Modularity and Innovation in Complex Systems

33 Pages Posted: 10 Dec 2003

See all articles by Sendil K. Ethiraj

Sendil K. Ethiraj

University of Michigan - Stephen M. Ross School of Business

Daniel Levinthal

University of Pennsylvania - Management Department

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Abstract

The problem of designing, coordinating, and managing complex systems has been central to the management and organizations literature. Recent writings have tended to offer modularity as, at least, a partial solution to this design problem. Two unifying themes characterize the extant literature on modularity. The first addresses the contingencies under which modular design structures are favored over integrated ones. A second theme in the literature revolves around the "power of modularity" wherein the focus is on the advantages that modular design structures have over their integrated counterparts. However, little attention has been paid to the problem of identifying what constitutes an appropriate modularization of a complex system. We develop a formal simulation model that allows us to carefully examine the dynamics of innovation and performance in complex systems. We show that there is an important asymmetry between the performance implications of over- and under-modularity. While excessive levels of integration can slow the pace of adaptation and can lead to premature lock-in to an inferior outcome, excessive levels of modularity can, in the limit, stymie any possibility of adaptive change. The analysis highlights an asymmetry in this trade-off, with excessively refined modules leading to cycling behavior and a lack of performance improvement. We discuss the implications of these arguments for product and organization design.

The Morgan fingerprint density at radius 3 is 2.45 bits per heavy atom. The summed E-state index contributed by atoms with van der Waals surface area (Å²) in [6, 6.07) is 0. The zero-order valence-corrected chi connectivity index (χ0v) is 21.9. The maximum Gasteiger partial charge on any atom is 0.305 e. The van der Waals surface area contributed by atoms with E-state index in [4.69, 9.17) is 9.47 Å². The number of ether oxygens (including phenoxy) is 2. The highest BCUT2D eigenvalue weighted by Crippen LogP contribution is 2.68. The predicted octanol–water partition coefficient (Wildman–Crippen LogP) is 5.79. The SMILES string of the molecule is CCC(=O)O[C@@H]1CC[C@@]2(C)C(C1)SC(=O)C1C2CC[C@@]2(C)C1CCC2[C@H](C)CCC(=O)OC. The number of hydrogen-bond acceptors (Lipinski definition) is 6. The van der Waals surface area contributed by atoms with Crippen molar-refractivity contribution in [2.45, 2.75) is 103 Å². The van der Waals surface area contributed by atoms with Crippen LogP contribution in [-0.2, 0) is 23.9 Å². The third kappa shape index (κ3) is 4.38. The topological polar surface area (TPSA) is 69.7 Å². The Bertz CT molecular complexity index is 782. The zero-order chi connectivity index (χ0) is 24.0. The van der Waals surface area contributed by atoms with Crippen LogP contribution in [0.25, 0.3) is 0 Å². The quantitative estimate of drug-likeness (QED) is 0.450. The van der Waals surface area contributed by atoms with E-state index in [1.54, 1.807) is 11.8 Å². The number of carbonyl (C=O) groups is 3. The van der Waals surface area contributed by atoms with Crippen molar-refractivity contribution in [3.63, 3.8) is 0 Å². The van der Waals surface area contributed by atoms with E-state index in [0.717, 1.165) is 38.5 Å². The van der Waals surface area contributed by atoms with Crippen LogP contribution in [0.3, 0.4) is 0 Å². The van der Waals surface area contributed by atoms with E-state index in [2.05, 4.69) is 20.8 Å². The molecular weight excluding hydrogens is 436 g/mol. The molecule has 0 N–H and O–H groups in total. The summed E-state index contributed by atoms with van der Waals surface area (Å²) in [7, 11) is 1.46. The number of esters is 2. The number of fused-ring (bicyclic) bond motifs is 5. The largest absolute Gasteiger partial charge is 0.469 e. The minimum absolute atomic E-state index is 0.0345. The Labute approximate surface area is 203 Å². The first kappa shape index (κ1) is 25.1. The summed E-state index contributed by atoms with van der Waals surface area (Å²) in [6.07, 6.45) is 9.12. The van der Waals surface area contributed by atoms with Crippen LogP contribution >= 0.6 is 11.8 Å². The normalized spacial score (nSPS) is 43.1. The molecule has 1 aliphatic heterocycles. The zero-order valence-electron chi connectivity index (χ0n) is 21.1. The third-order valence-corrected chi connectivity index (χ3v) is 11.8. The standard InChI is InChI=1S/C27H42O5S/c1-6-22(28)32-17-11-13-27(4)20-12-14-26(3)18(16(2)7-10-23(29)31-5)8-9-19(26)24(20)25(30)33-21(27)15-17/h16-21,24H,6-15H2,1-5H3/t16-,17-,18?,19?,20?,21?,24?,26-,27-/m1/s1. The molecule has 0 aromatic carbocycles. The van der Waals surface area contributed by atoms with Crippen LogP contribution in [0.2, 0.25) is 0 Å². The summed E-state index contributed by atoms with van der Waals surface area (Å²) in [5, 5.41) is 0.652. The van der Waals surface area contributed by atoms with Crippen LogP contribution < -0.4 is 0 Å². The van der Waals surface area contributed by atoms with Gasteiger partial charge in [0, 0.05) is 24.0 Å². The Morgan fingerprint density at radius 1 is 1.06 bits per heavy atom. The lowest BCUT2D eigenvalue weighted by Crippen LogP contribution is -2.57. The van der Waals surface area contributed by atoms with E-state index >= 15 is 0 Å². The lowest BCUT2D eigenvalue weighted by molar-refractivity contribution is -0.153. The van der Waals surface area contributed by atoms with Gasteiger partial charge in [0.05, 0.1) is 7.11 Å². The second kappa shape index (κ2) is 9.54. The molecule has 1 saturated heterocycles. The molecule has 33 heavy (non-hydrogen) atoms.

Keywords: Modularity, complex systems, innovation, adaptation

JEL Classification: M0

Suggested Citation

Ethiraj, Sendil K. and Levinthal, Daniel A., Modularity and Innovation in Complex Systems. Available at SSRN: https://ssrn.com/abstract=459920 or http://dx.doi.org/10.2139/ssrn.459920

Sendil K. Ethiraj (Contact Author)

University of Michigan - Stephen M. Ross School of Business ( email )

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Daniel A. Levinthal

University of Pennsylvania - Management Department ( email )

The Wharton School
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United States
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